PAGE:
Prose Forms (Revision 5)
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Area of Study: Humanities
Prerequisite: None. Students without prior writing instruction are strongly urged to take ENGL 255.
Precluded Course:ENGL 211 cannot be taken for credit if credit has already been obtained for ENGL 210.
ENGL 211 has a Challenge for Credit option.
ENGL 211 introduces students to four literary forms: the short story, essay, novella, and novel. By examining specific works and the accompanying commentaries in two study guides, students encounter major literary concepts and terms, as well as key authors and works from British, Canadian, and American literature of the nineteenth and twentieth centuries. Among the authors studied in this course are Charles Dickens, Ernest Hemingway, Margaret Laurence, William Faulkner, Katherine Mansfield, Alistair MacLeod, Joseph Conrad, and George Orwell.
- Unit 1: Short Prose Forms: The short story, the novella, and the essay.
- Unit 2: The Novel: A nineteenth-century British novel, an early twentieth-century American novel, and a contemporary Canadian novel.
To receive credit for ENGL 211, you must achieve an overall grade of at least “D” (50 percent) and at least “D” (50 percent) on the final exam. All assignments are required in order to pass the course. The weighting of the course assignments is as follows:
|Essay 1||Essay 2||Essay 3||Final Exam||Total|
The final examination for this course must be taken online with an AU approved exam invigilator at an approved invigilation centre. It is your responsibility to ensure your chosen invigilation centre can accommodate online exams. For a list of invigilators that can accommodate online exams, visit the Exam Invigilation Network.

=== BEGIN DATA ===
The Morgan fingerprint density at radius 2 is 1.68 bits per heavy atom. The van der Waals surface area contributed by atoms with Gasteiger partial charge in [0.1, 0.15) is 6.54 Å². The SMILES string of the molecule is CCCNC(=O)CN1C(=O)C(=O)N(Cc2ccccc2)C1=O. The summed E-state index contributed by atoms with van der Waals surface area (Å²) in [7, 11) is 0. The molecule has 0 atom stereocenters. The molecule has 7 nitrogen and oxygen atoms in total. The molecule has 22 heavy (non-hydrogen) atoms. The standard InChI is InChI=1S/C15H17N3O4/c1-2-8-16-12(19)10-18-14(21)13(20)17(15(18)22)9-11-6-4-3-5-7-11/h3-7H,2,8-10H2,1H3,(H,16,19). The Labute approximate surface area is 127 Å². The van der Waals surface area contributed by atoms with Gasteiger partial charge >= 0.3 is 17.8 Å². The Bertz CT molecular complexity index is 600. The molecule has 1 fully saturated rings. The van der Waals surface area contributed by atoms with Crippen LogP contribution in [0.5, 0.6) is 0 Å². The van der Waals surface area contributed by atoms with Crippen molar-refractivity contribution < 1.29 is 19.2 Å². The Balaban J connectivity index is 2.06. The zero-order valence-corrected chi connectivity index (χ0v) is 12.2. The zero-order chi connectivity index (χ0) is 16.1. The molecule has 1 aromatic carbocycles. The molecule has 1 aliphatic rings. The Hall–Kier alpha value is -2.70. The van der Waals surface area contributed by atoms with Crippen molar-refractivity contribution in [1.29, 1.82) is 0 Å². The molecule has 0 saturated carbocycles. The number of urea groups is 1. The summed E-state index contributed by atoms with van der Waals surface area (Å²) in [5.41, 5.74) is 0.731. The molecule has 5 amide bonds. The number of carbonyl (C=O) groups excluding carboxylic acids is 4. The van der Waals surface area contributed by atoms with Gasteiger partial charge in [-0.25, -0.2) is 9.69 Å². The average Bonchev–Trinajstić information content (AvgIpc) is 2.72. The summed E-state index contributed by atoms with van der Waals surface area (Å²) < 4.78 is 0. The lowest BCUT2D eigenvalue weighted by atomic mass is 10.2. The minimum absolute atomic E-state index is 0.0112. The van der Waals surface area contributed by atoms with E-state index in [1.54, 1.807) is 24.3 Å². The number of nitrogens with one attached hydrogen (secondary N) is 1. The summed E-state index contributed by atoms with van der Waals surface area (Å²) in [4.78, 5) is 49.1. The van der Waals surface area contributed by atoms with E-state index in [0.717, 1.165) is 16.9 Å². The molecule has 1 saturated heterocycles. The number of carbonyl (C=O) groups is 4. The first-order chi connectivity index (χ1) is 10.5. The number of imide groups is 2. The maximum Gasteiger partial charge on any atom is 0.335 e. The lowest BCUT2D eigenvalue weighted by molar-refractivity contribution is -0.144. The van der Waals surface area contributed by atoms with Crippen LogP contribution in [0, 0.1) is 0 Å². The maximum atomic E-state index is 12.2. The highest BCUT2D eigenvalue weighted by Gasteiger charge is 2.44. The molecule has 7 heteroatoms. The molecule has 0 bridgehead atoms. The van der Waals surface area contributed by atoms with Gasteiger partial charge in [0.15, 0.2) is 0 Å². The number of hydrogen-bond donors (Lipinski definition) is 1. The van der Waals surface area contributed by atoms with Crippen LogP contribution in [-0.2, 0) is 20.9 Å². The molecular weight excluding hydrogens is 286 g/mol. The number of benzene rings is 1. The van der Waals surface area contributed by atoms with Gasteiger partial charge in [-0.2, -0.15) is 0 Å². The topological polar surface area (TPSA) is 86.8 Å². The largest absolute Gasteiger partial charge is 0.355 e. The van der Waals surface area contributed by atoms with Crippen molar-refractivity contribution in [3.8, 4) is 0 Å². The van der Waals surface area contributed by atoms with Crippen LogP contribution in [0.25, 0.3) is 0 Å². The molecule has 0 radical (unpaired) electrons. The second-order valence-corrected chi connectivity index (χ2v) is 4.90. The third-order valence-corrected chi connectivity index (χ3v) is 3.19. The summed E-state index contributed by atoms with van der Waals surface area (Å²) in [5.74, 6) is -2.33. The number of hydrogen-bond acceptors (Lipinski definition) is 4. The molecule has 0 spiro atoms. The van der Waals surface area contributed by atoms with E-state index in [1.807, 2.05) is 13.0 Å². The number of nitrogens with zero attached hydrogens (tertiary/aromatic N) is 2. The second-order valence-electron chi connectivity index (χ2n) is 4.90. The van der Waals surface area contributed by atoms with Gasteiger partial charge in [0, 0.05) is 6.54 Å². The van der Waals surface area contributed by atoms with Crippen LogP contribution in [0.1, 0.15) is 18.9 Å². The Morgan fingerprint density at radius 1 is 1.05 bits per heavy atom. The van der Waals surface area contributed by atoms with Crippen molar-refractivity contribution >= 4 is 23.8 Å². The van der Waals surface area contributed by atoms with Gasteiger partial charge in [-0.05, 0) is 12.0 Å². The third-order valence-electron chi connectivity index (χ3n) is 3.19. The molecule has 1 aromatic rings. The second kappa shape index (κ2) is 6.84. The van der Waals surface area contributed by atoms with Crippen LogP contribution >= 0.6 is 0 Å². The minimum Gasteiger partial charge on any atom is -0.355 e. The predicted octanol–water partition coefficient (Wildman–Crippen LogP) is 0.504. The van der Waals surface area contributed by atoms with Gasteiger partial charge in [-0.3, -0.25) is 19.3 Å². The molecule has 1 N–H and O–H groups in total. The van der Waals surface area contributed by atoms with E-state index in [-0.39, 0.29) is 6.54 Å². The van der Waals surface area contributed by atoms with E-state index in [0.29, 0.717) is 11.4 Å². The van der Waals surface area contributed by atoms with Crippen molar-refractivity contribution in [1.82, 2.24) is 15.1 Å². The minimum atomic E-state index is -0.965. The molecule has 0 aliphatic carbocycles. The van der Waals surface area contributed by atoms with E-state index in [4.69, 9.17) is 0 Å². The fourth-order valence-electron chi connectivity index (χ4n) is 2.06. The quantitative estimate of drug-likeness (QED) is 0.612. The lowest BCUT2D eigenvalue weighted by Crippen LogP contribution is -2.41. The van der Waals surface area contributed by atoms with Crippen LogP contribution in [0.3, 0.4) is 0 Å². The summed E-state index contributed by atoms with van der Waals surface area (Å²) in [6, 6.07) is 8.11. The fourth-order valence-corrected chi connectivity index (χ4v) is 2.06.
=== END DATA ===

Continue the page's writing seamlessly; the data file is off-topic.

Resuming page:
To learn more about assignments and examinations, please refer to Athabasca University's online Calendar.
Conrad, Joseph. Heart of Darkness. New York: Penguin, 1999.
Dickens, Charles. Great Expectations. New York: Oxford UP, 2008.
Hemingway, Ernest. The Sun Also Rises. New York: Simon and Shuster (Scribner Paperback), 1954.
King, Thomas. One Good Story, That One: Stories by Thomas King. Toronto: Harper Perennial, 1993.
Laurence, Margaret. The Stone Angel. Toronto: McClelland and Stewart, 1964. rpt. 2004.
Roberts, Edgar V. Writing About Literature. 13th ed. Upper Saddle River, NJ: Prentice Hall, 2012.
Stewart, Kay L., Marian Allen, and Shelley Galliah. Forms of Writing: A Rhetoric, Handbook, and Reader. 6th ed. Scarborough, ON: Prentice Hall, 2012.
Stott, Jon C., Raymond E. Jones, and Rick Bowers, eds. The Harbrace Anthology of Short Fiction. 5th ed. Toronto: Nelson, 2012.
Thompson, Veronica, comp. The Mercury Reader. Boston, MA: Pearson Custom Publishing, 2004.
All other materials are available online; this includes two study guides and a student manual.
The Challenge for Credit process allows students to demonstrate that they have acquired a command of the general subject matter, knowledge, intellectual and/or other skills that would normally be found in a university level course.
Full information for the Challenge for Credit can be found in the Undergraduate Calendar.
Undergraduate Challenge for Credit Course Registration Form
Athabasca University reserves the right to amend course outlines occasionally and without notice. Courses offered by other delivery methods may vary from their individualized-study counterparts.
Opened in Revision 5, October 25, 2012.
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Updated May 11 2016 by Student & Academic Services